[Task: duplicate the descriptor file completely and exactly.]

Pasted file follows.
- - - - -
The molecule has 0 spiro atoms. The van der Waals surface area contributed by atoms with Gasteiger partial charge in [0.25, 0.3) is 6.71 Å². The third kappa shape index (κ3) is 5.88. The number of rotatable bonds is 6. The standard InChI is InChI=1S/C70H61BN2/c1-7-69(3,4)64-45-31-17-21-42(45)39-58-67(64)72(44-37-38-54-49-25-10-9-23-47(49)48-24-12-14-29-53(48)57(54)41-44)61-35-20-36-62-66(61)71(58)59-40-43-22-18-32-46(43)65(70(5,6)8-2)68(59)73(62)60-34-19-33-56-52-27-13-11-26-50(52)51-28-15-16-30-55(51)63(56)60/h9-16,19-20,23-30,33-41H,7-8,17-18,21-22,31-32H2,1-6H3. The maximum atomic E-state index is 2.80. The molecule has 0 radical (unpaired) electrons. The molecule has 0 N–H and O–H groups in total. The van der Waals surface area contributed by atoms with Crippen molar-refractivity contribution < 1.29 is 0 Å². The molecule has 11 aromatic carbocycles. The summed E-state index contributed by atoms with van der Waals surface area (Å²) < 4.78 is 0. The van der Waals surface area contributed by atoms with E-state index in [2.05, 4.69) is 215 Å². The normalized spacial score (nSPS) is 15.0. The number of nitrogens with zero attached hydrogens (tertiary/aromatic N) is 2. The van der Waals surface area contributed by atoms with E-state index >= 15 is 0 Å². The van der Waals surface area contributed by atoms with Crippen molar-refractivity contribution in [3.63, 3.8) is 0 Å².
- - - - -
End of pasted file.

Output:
The molecule has 0 spiro atoms. The van der Waals surface area contributed by atoms with Gasteiger partial charge in [0.25, 0.3) is 6.71 Å². The third kappa shape index (κ3) is 5.88. The number of rotatable bonds is 6. The standard InChI is InChI=1S/C70H61BN2/c1-7-69(3,4)64-45-31-17-21-42(45)39-58-67(64)72(44-37-38-54-49-25-10-9-23-47(49)48-24-12-14-29-53(48)57(54)41-44)61-35-20-36-62-66(61)71(58)59-40-43-22-18-32-46(43)65(70(5,6)8-2)68(59)73(62)60-34-19-33-56-52-27-13-11-26-50(52)51-28-15-16-30-55(51)63(56)60/h9-16,19-20,23-30,33-41H,7-8,17-18,21-22,31-32H2,1-6H3. The maximum atomic E-state index is 2.80. The molecule has 0 radical (unpaired) electrons. The molecule has 0 N–H and O–H groups in total. The van der Waals surface area contributed by atoms with Crippen molar-refractivity contribution < 1.29 is 0 Å². The molecule has 11 aromatic carbocycles. The summed E-state index contributed by atoms with van der Waals surface area (Å²) < 4.78 is 0. The van der Waals surface area contributed by atoms with E-state index in [2.05, 4.69) is 215 Å². The normalized spacial score (nSPS) is 15.0. The number of nitrogens with zero attached hydrogens (tertiary/aromatic N) is 2. The van der Waals surface area contributed by atoms with E-state index >= 15 is 0 Å². The van der Waals surface area contributed by atoms with Crippen molar-refractivity contribution in [3.63, 3.8) is 0 Å².